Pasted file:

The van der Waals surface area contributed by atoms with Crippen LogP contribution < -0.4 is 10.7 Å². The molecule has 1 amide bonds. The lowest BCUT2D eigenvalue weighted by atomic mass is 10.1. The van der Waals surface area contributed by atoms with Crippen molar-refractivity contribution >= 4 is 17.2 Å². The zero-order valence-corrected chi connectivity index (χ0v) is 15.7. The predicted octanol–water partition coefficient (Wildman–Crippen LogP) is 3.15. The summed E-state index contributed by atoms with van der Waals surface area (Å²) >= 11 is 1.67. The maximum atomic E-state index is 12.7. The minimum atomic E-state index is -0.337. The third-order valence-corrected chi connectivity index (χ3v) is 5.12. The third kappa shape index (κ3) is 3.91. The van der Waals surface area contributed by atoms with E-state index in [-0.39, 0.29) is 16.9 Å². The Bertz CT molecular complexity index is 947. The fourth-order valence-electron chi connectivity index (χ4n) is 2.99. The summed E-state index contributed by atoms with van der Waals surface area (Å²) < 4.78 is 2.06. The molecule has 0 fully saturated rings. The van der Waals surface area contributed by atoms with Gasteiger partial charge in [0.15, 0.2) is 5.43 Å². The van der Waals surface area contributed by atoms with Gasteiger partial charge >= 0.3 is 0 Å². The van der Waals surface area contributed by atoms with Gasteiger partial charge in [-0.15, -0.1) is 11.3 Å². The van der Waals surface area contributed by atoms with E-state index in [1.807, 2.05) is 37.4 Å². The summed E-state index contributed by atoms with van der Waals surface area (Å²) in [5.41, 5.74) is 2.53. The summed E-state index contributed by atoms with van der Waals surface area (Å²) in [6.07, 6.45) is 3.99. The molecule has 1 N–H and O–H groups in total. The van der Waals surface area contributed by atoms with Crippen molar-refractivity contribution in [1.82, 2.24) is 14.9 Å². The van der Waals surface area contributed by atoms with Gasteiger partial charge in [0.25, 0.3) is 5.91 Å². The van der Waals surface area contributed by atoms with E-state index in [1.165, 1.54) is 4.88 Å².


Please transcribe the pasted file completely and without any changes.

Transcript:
The van der Waals surface area contributed by atoms with Crippen LogP contribution < -0.4 is 10.7 Å². The molecule has 1 amide bonds. The lowest BCUT2D eigenvalue weighted by atomic mass is 10.1. The van der Waals surface area contributed by atoms with Crippen molar-refractivity contribution >= 4 is 17.2 Å². The zero-order valence-corrected chi connectivity index (χ0v) is 15.7. The predicted octanol–water partition coefficient (Wildman–Crippen LogP) is 3.15. The summed E-state index contributed by atoms with van der Waals surface area (Å²) >= 11 is 1.67. The maximum atomic E-state index is 12.7. The minimum atomic E-state index is -0.337. The third-order valence-corrected chi connectivity index (χ3v) is 5.12. The third kappa shape index (κ3) is 3.91. The van der Waals surface area contributed by atoms with E-state index in [-0.39, 0.29) is 16.9 Å². The Bertz CT molecular complexity index is 947. The fourth-order valence-electron chi connectivity index (χ4n) is 2.99. The summed E-state index contributed by atoms with van der Waals surface area (Å²) < 4.78 is 2.06. The molecule has 0 fully saturated rings. The van der Waals surface area contributed by atoms with Gasteiger partial charge in [0.15, 0.2) is 5.43 Å². The van der Waals surface area contributed by atoms with Gasteiger partial charge >= 0.3 is 0 Å². The van der Waals surface area contributed by atoms with Gasteiger partial charge in [-0.15, -0.1) is 11.3 Å². The van der Waals surface area contributed by atoms with E-state index in [1.807, 2.05) is 37.4 Å². The summed E-state index contributed by atoms with van der Waals surface area (Å²) in [5.41, 5.74) is 2.53. The summed E-state index contributed by atoms with van der Waals surface area (Å²) in [6.07, 6.45) is 3.99. The molecule has 1 N–H and O–H groups in total. The van der Waals surface area contributed by atoms with Crippen molar-refractivity contribution in [1.82, 2.24) is 14.9 Å². The van der Waals surface area contributed by atoms with Gasteiger partial charge in [0.25, 0.3) is 5.91 Å². The van der Waals surface area contributed by atoms with E-state index in [1.165, 1.54) is 4.88 Å².